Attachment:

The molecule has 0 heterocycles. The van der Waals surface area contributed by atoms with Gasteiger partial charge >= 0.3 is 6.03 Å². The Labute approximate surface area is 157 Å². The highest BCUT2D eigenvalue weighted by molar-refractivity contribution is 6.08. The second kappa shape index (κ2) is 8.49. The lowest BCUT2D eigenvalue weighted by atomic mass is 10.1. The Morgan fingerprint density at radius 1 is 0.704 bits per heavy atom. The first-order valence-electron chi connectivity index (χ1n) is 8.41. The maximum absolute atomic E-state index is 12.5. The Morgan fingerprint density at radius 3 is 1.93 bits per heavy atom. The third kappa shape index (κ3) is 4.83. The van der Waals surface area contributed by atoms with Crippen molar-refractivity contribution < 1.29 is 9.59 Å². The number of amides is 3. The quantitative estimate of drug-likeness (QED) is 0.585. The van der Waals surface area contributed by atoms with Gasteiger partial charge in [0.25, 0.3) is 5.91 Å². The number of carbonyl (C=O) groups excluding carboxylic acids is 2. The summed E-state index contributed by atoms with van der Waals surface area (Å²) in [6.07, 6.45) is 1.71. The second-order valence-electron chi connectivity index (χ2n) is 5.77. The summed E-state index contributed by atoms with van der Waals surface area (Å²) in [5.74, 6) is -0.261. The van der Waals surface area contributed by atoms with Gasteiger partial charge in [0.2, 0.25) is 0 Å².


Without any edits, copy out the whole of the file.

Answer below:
The molecule has 0 heterocycles. The van der Waals surface area contributed by atoms with Gasteiger partial charge >= 0.3 is 6.03 Å². The Labute approximate surface area is 157 Å². The highest BCUT2D eigenvalue weighted by molar-refractivity contribution is 6.08. The second kappa shape index (κ2) is 8.49. The lowest BCUT2D eigenvalue weighted by atomic mass is 10.1. The Morgan fingerprint density at radius 1 is 0.704 bits per heavy atom. The first-order valence-electron chi connectivity index (χ1n) is 8.41. The maximum absolute atomic E-state index is 12.5. The Morgan fingerprint density at radius 3 is 1.93 bits per heavy atom. The third kappa shape index (κ3) is 4.83. The van der Waals surface area contributed by atoms with Crippen molar-refractivity contribution < 1.29 is 9.59 Å². The number of amides is 3. The quantitative estimate of drug-likeness (QED) is 0.585. The van der Waals surface area contributed by atoms with Gasteiger partial charge in [0.25, 0.3) is 5.91 Å². The number of carbonyl (C=O) groups excluding carboxylic acids is 2. The summed E-state index contributed by atoms with van der Waals surface area (Å²) in [6.07, 6.45) is 1.71. The second-order valence-electron chi connectivity index (χ2n) is 5.77. The summed E-state index contributed by atoms with van der Waals surface area (Å²) in [5.74, 6) is -0.261. The van der Waals surface area contributed by atoms with Gasteiger partial charge in [0.2, 0.25) is 0 Å².